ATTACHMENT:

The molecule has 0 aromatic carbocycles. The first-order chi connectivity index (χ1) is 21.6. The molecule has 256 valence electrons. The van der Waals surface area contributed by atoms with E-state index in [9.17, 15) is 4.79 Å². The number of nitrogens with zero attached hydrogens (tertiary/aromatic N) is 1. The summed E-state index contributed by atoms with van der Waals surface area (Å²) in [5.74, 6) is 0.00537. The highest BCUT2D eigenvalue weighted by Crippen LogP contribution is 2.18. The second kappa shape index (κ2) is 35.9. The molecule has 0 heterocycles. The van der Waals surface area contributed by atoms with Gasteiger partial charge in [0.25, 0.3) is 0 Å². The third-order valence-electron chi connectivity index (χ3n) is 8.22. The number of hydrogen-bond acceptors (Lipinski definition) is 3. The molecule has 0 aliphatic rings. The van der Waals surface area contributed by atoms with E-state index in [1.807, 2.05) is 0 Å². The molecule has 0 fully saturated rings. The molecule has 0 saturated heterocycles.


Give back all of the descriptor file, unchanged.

The molecule has 0 aromatic carbocycles. The first-order chi connectivity index (χ1) is 21.6. The molecule has 256 valence electrons. The van der Waals surface area contributed by atoms with E-state index in [9.17, 15) is 4.79 Å². The number of nitrogens with zero attached hydrogens (tertiary/aromatic N) is 1. The summed E-state index contributed by atoms with van der Waals surface area (Å²) in [5.74, 6) is 0.00537. The highest BCUT2D eigenvalue weighted by Crippen LogP contribution is 2.18. The second kappa shape index (κ2) is 35.9. The molecule has 0 heterocycles. The van der Waals surface area contributed by atoms with Gasteiger partial charge in [0.25, 0.3) is 0 Å². The third-order valence-electron chi connectivity index (χ3n) is 8.22. The number of hydrogen-bond acceptors (Lipinski definition) is 3. The molecule has 0 aliphatic rings. The van der Waals surface area contributed by atoms with E-state index in [1.807, 2.05) is 0 Å². The molecule has 0 fully saturated rings. The molecule has 0 saturated heterocycles.